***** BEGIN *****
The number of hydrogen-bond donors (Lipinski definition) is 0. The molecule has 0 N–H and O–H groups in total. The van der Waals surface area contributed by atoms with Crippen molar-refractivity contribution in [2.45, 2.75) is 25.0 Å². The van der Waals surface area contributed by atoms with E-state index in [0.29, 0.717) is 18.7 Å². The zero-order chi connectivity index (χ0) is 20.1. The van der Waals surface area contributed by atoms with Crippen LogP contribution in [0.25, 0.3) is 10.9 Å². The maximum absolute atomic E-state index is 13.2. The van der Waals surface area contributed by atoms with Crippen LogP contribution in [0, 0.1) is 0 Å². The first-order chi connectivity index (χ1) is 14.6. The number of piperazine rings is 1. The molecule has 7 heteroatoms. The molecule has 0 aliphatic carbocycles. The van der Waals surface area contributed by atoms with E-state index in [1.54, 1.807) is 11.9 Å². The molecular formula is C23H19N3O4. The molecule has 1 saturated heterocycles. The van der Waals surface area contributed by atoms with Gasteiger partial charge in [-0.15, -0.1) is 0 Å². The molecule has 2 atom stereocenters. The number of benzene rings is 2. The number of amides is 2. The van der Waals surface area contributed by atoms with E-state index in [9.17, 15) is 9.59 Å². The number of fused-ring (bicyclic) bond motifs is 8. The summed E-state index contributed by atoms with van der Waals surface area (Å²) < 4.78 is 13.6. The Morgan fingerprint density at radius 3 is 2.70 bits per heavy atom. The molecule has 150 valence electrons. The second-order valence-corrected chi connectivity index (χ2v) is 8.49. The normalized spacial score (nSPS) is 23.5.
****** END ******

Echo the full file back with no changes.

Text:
The number of hydrogen-bond donors (Lipinski definition) is 0. The molecule has 0 N–H and O–H groups in total. The van der Waals surface area contributed by atoms with Crippen molar-refractivity contribution in [2.45, 2.75) is 25.0 Å². The van der Waals surface area contributed by atoms with E-state index in [0.29, 0.717) is 18.7 Å². The zero-order chi connectivity index (χ0) is 20.1. The van der Waals surface area contributed by atoms with Crippen LogP contribution in [0.25, 0.3) is 10.9 Å². The maximum absolute atomic E-state index is 13.2. The van der Waals surface area contributed by atoms with Crippen LogP contribution in [0, 0.1) is 0 Å². The first-order chi connectivity index (χ1) is 14.6. The number of piperazine rings is 1. The molecule has 7 heteroatoms. The molecule has 0 aliphatic carbocycles. The van der Waals surface area contributed by atoms with E-state index in [1.54, 1.807) is 11.9 Å². The molecular formula is C23H19N3O4. The molecule has 1 saturated heterocycles. The van der Waals surface area contributed by atoms with Gasteiger partial charge in [-0.15, -0.1) is 0 Å². The molecule has 2 atom stereocenters. The number of benzene rings is 2. The number of amides is 2. The van der Waals surface area contributed by atoms with E-state index in [9.17, 15) is 9.59 Å². The number of fused-ring (bicyclic) bond motifs is 8. The summed E-state index contributed by atoms with van der Waals surface area (Å²) < 4.78 is 13.6. The Morgan fingerprint density at radius 3 is 2.70 bits per heavy atom. The molecule has 150 valence electrons. The second-order valence-corrected chi connectivity index (χ2v) is 8.49. The normalized spacial score (nSPS) is 23.5.